Tuesday, January 22, 2008


I’m back in London for a week with my client over here. Since it’s my third time, now, I’m getting a bit more comfortable with the area, and able to establish a bit of a routine. And as we all know, for me, routine is the key to stability.

I made a serendipitous reservation at the wrong hotel. The Travelodge I’m in is a 15 minute walk from the office, but about 40 GBP/ night less expensive than my more proximate alternatives. I thought this hotel was the hotel by the office, which is a Holiday Inn Express. I’ll stay there next time.

The good news for me is that my hotel is across the A40 from a shopping plaza containing a Gold’s Gym, containing an erg, which I’ll use tomorrow morning. The plaza is also home to such culinary bastions as Burger King, Pizza Hut, KFC, a restaurant claiming to be a “Mexican Grill”, a bowling alley, and a “Dragon King Chinese Buffet”.

Coming from California, I can say that I have eaten real Mexican food, I know real Mexican food, and London, you’re no authority on Mexican food. Which left me at the buffet.

Also coming from California, I’ve had good Chinese food. And I believe there’s probably great Chinese food in London some place. And wherever that Chinese food is, I bet it’s not next door to a bowling alley. So I had ratcheted my expectations down to an appropriate level.

I tried the things not obviously made with four tons of corn starch. The lo mein was passable, the rice noodles had curry powder on them, the lemon chicken was decent, and you could really taste the cow in the beef with black bean sauce (not a good thing). I tried to eat a balanced meal, and chose to think of myself as tanking up for my erg tomorrow morning. And I wanted to get my money’s worth out of "all you can eat".

After tanking up on food, I tried some strawberry ice cream, which was good. But I was still hungry. I noticed something that appeared to be cake on the dessert bar, next to the more authentic Chinese desserts, which, being authentic, I had no cause to eat. Dessert requires cream and butter and refined sugar and wheat flour, none of which the Chinese know what to do with. Yet here before me stood a cake. And if they can curry the noodles, maybe they can do a cake. London is a melting pot of sorts.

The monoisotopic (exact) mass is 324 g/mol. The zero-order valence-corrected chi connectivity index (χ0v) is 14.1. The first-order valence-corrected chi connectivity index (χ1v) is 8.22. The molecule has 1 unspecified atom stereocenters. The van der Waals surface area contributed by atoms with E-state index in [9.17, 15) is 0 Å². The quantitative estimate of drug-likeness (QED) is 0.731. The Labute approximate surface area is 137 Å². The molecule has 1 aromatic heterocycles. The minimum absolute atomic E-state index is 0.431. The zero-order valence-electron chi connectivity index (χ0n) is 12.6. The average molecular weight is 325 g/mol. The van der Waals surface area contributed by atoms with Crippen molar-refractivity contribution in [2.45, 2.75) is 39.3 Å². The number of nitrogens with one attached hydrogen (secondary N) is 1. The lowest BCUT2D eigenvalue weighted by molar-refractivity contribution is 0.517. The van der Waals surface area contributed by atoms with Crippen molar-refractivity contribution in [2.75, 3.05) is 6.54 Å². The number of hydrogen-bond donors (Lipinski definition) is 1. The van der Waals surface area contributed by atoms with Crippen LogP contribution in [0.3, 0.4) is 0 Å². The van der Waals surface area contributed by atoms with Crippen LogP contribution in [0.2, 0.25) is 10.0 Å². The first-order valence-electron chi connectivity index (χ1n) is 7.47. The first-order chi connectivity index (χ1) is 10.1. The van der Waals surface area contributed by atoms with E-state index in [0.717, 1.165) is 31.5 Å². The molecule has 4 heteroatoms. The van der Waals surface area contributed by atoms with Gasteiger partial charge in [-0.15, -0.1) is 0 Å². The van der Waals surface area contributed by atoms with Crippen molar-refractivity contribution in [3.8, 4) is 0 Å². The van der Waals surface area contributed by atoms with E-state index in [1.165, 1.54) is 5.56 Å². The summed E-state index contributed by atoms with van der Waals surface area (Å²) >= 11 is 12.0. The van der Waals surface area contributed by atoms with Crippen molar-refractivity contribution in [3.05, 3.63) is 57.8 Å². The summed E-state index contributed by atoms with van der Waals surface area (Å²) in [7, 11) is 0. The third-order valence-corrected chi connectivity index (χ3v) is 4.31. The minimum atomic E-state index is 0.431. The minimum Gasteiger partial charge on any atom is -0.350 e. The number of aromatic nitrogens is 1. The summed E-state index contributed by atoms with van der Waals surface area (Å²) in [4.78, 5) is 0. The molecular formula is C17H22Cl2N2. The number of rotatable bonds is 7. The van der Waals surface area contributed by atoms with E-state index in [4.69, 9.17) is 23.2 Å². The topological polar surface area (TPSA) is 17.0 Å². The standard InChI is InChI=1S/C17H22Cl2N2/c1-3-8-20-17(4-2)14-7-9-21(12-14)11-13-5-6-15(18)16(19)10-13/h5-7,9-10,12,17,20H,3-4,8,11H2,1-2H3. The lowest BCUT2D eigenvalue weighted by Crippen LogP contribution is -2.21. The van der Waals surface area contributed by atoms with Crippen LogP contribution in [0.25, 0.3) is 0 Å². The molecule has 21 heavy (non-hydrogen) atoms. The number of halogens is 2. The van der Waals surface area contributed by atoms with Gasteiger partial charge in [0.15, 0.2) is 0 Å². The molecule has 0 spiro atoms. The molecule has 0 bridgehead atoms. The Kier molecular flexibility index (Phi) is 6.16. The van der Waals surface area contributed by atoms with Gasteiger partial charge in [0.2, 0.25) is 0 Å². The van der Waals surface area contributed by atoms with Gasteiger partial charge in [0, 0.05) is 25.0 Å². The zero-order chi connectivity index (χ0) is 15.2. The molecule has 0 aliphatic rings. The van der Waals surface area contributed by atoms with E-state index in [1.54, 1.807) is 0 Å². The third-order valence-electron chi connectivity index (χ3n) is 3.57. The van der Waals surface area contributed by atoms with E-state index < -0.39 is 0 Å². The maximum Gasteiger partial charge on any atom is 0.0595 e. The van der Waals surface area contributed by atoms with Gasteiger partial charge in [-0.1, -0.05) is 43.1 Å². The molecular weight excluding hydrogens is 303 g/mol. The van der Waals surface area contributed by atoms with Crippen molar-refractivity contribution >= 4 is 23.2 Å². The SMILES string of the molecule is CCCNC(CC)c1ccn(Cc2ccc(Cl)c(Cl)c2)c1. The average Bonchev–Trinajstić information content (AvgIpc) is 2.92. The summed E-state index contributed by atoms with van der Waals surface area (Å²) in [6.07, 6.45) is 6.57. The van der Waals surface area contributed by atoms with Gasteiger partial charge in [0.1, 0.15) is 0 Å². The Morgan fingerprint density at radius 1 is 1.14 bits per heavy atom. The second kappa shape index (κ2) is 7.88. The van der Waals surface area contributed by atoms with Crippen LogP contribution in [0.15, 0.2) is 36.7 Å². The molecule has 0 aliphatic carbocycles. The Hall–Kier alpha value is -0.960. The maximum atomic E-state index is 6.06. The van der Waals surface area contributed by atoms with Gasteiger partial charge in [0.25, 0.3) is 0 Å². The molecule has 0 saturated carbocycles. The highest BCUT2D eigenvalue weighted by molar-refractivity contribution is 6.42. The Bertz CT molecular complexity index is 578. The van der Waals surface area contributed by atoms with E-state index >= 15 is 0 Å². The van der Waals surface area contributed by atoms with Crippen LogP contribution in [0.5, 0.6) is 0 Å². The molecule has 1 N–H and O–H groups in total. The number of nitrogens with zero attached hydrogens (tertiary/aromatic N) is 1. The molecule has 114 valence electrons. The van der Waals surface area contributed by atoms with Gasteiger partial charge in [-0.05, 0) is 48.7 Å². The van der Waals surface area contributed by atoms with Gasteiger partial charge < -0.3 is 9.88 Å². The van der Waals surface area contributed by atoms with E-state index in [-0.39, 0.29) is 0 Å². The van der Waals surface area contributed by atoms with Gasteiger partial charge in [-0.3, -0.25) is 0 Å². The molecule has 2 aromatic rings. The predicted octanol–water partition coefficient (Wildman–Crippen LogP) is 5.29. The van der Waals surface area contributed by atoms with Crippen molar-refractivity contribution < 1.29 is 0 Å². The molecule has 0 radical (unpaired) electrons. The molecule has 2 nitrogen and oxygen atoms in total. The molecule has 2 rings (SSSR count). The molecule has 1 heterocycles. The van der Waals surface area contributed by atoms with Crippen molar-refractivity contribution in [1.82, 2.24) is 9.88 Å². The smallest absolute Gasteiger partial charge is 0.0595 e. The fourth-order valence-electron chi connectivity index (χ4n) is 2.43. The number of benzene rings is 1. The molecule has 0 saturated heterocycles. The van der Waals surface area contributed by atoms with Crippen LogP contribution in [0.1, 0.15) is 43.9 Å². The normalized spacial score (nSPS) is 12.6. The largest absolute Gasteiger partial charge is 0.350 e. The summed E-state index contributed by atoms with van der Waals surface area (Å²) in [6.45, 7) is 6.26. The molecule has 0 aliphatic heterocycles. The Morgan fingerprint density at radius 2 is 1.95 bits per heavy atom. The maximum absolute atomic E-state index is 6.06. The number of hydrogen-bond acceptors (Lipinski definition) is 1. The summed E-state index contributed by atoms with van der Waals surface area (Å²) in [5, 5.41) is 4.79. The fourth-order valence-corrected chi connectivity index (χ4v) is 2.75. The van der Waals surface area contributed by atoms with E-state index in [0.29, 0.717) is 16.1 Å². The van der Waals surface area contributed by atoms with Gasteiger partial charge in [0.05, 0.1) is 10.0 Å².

I read the sign: “Bannoffee”. Given the very creative Engrish I’ve seen on instruction manuals, clothing care labels and signs in Beijing, I figured this was a very bad miss on “cake”. But since I could see it was a cake, I ignored the sign and served myself one of the tiny slices. Given the rest of the buffet, I had learned to “trust but verify” the palatability of my food. I armed myself with a fork (chopsticks & cake = not possible) and sat down.

Turns out the sign was right. I was eating a banana cake with whipped cream frosting with toffee sauce and tiny toffee chips on it. And it was fucking delicious. I immediately decided it was my new favorite thing, and I should endeavor to make it myself upon arriving home.

And then I remembered I was at an all you can eat buffet. And I was a grown up. And I have about 5% body fat and burn 1000 calories an hour on the rowing machine. So I could have seconds and thirds on the cake I was eating after my ice cream course, and no one could stop me.
And so I did. And it was awesome. And I apologize to the Chinese for thinking they sucked at dessert. Turns out they figured out how to make dessert rock after all: Outsource to the English.